Cinema 21

FilmWatch Weekly: DIY art is the order of the day

New movies from France, China, and Mars (sort of) hit screens this week.

Recycled TV shows may dominate this weekend’s box office numbers, but our focus is on filmmakers who utilize pre-existing materials in more literal ways, as well as those who explore recurring themes through constantly varying stories.

 

“Microbe & Gasoline”: French director Michel Gondry tells a low-key (for him) story about two misfits who become friends and build a tiny car which they use to escape their humdrum lives. (Living Room Theaters) READ MORE

 

“Mountains May Depart” and “Jia Zhangke: A Guy from Fenyang”: The newest film from the Chinese auteur, which takes place over a 25-year span, screens along with a documentary about the filmmaker, one of global cinema’s leading lights. (Northwest Film Center) READ MORE

 

“A Space Program”: Artist Tom Sachs has constructed several installation/performance pieces over the last several years that mimic trips to the moon or Mars, but with equipment made out of plywood, Tyvek, and other ordinary materials. This documentary chronicles his latest effort. (Living Room Theaters) READ MORE

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FILM IN BRIEF: Frank Zappa, “Weiner-Dog,” and more

Documentaries about a musical icon, an elderly Korean couple, and an autistic little boy, plus the latest dark comedy from director Todd Solondz

There’s an especially long lineup of films opening in Portland’s independent theaters, so here’s a brief rundown of notable movies not covered elsewhere:

 

“Eat That Question: Frank Zappa in His Own Words”

Despite releasing several albums of instrumental music over his three-decade career, Frank Zappa was never at a loss for words. His songs that did have lyrics overflowed with rapid-fire verbiage, and his interviews and other public appearances were masterpieces of straightforward, uncensored truth-telling. The guy had one of the most sensitive bullshit detectors in history.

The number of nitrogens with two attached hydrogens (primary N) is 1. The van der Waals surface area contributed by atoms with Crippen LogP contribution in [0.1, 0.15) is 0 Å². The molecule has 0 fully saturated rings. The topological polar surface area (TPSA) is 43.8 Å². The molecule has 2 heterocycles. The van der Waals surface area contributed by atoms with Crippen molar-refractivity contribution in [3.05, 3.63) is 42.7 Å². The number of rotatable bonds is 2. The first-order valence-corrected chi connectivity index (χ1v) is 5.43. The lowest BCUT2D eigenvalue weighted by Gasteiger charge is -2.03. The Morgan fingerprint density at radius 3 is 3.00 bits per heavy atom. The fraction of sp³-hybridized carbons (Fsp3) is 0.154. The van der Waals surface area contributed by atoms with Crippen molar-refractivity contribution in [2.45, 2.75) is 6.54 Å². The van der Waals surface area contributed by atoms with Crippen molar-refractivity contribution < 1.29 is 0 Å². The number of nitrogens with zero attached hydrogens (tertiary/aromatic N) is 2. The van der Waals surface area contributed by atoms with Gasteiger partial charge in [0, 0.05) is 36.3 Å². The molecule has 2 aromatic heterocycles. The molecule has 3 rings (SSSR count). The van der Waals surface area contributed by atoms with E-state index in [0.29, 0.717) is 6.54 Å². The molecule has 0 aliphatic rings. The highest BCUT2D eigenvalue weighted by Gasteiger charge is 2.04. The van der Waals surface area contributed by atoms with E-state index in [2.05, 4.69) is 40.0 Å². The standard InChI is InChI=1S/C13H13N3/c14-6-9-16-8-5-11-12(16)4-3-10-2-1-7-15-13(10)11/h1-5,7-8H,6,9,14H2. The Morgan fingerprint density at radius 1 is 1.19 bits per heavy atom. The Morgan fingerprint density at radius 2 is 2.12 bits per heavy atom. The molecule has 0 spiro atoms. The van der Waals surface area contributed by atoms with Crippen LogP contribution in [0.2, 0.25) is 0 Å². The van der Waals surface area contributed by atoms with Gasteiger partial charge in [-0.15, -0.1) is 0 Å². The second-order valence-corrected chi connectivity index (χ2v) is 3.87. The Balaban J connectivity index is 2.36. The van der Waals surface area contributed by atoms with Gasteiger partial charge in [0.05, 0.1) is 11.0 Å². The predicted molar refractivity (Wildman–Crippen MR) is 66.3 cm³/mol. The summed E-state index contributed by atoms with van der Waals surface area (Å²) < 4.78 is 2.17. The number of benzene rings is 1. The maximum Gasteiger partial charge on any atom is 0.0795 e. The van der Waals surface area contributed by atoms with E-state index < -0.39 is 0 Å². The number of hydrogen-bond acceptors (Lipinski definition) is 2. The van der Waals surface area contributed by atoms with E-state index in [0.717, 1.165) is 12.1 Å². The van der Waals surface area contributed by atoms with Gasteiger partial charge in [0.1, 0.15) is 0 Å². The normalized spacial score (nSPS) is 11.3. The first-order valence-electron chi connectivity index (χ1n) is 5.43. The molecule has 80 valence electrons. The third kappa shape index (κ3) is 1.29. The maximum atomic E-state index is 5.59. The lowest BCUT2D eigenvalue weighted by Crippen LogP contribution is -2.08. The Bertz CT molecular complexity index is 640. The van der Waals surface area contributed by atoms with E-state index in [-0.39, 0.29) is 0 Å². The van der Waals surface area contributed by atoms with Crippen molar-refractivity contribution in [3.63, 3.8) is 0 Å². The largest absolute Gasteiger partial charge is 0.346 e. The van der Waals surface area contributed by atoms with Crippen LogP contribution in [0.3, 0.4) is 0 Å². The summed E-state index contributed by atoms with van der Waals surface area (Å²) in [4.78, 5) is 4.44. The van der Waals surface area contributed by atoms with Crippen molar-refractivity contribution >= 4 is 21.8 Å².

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FILM REVIEW: An odd couple in the woods in “Hunt for the Wilderpeople”

Veteran Sam Neill and newcomer Julian Dennison play a mismatched pair in this comedy from the director of "What We Do in the Shadows"

I managed to start watching “The Hunt for the Wilderpeople” without really knowing too much about it, which is fairly rare for me. It played at Sundance in January when I was there, but I didn’t see it, though I recall a general sense of positive buzz. I knew it was New Zealand director Taika Waititi’s follow-up to the vampire comedy “What We Do in the Shadows,” which was one of the funniest films of last year. And I knew it starred a bearded Sam Neill and some sort of pudgy kid. That was about it.

If that’s enough info for you, and you’re willing to trust my judgment, you can stop reading after the next sentence. “Wilderpeople” is a completely delightful, brilliantly odd little comedy that’ll make you feel like “Napoleon Dynamite” might have if that movie had been made with a little more heart.

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FilmWatch Weekly: Bette Davis eyes and tickling lies

A series devoted to a pair of Hollywood legends kicks off, and a diverse roster of documentaries come to town this week.

Hollywood divas, competitive tickling, and the terrifying prospect of cyberwar. Around here, we just call that Friday.

 

ARTSWATCH RECOMMENDS:

 

“Bette & Joan”: 17 films, screened over the next seven weeks, track the parallel careers of two of the screen’s greatest stars, Bette Davis and Joan Crawford, from the 1930s through their only on-screen collaboration in 1962’s “What Ever Happened to Baby Jane?” (Northwest Film Center) READ MORE